Lobbying makes all the difference in the world.
The No. 1 question I get from readers is, “Why is broadband roll-out so slow?” Readers know how important this issue is. I’m not exaggerating when I say that slow telecom investment is bringing the tech economy down. Without ubiquitous access, sites have to skimp on multimedia, which slows demand for the Web and all the software that entails. (It also reduces sites’ advertising options.) Without media-rich Web sites, we have less demand for the faster computers such sites will crave. Also, the primary growth companies that existed when the economy was going good — small businesses — simply cannot compete without faster broadband adoption. That’s not to mention the fact that the whole telecom equipment sector is in a depression because the telcos in this country aren’t buying.
As I will explain in my September Insights column, broadband investment in this country has seriously lagged behind that of our Asian and European counterparts. In Asia, this is primarily because of state-sponsored investment. In Europe, the free market has spurred broadband growth. Because I don’t advocate corporate welfare, I will focus on the lessons we can learn from Europe with the hope that our own free market in telecom will eventually start to grow again. If policy makers in Washington started following the European Union’s (EU’s) lead and stopped catering to telecom lobbies, the tech economy might start to grow again.
Before we talk about the EU’s policies, there is one essential difference between the two markets that affects the eventual policies. European telecom companies–such as British Telecom (BT)–have strong competition such as Cable and Wireless (C&W). In this country, the local loop is dominated by monopolies that only reluctantly comply with laws that are supposed to guarantee competition. Competitors are so weak that they don’t affect the Regional Bell Operating Companies (RBOCs, or Baby Bells) much. If Baby Bells don’t invest in new equipment, they’ll still outperform their nearest competitors on revenue by a factor of 100 or so. I will address how we can instill real competition in telecom in more detail in that September column, but suffice to say we need to find a way to allow the Baby Bells to compete against each other for the local loop. Strong competition would spur growth in this country as it has in Europe, where 80 percent DSL adoption is common, according to my sources. In this country, we would be lucky to achieve 30 percent adoption.
As for policies, the EU is not subject to the kind of dealmaking we see on Capitol Hill. Few lobbies are as strong as the telecom lobby, and it shows in proposed laws such as the Tauzin/Dingell bill, which will diminish competition if it is passed by the Senate later this summer. U.S. RBOCs claim that they will invest in the new opportunities created by the bill. I’m not so sure, however. They have not invested in existing opportunities because they have not been pressed by competition to do so. Why they will invest with diminished competition is beyond me. I suspect the real reason they wanted this law is to remove the threat of fines for anticompetitive behavior. Court records show they have paid billions of dollars in such fines since 1996, when the present law was passed. Despite their records, U.S. lawmakers appear satisfied by the performance of the RBOCs, and are willing to strengthen the monopolies as a reward to the Baby Bells.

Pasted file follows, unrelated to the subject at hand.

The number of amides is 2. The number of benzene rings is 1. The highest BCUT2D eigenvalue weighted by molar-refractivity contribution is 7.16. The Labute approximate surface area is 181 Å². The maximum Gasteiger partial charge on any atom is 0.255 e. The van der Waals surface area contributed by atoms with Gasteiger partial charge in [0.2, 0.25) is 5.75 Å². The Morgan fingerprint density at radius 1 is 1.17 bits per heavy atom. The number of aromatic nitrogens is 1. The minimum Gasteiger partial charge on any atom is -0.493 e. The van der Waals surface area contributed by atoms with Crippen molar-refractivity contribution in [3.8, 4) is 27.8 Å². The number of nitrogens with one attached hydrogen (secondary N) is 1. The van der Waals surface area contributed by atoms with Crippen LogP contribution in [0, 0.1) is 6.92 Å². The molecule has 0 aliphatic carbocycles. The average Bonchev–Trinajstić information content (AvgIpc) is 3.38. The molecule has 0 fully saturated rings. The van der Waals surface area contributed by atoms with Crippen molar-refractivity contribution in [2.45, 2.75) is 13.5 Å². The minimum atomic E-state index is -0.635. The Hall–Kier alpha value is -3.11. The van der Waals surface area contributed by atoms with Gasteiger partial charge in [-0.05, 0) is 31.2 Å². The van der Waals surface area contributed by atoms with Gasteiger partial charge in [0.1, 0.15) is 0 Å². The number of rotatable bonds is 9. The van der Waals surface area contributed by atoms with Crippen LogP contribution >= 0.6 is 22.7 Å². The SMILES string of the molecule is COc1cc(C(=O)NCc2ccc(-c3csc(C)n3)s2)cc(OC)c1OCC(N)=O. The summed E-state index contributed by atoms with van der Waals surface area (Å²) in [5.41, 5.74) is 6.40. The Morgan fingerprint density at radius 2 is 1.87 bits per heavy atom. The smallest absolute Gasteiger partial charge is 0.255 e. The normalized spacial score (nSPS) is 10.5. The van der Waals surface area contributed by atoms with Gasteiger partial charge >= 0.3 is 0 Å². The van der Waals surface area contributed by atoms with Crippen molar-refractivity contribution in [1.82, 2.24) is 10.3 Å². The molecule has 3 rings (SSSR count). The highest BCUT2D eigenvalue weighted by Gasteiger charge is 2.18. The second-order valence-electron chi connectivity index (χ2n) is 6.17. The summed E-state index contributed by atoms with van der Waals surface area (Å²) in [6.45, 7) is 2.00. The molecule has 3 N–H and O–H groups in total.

Despite the fact that there is much stronger competition in Europe than in the United States, however, the EU is not satisfied. As we reported on our site last Wednesday, the EU intends to take strong action against BT and similar companies because they are not doing enough to allow C&W and similar companies to compete on their shared networks. The story from Europe sounds all too familiar: Incumbent local exchange carriers (ILECs) are making it hard on competitive local exchange carriers (CLECs) to install broadband equipment on ILEC premises. Reading the story, you would think the situation in Europe is desperate. If our lawmakers had such resolve, our much more desperate situation would get the attention it deserves. They should be punishing U.S. ILECs for making it difficult for CLECs to install broadband, as court record repeatedly prove. If it passes, Tauzin/Dingell will do just the opposite.
James Mathewson is editor of ComputerUser magazine and ComputerUser.com.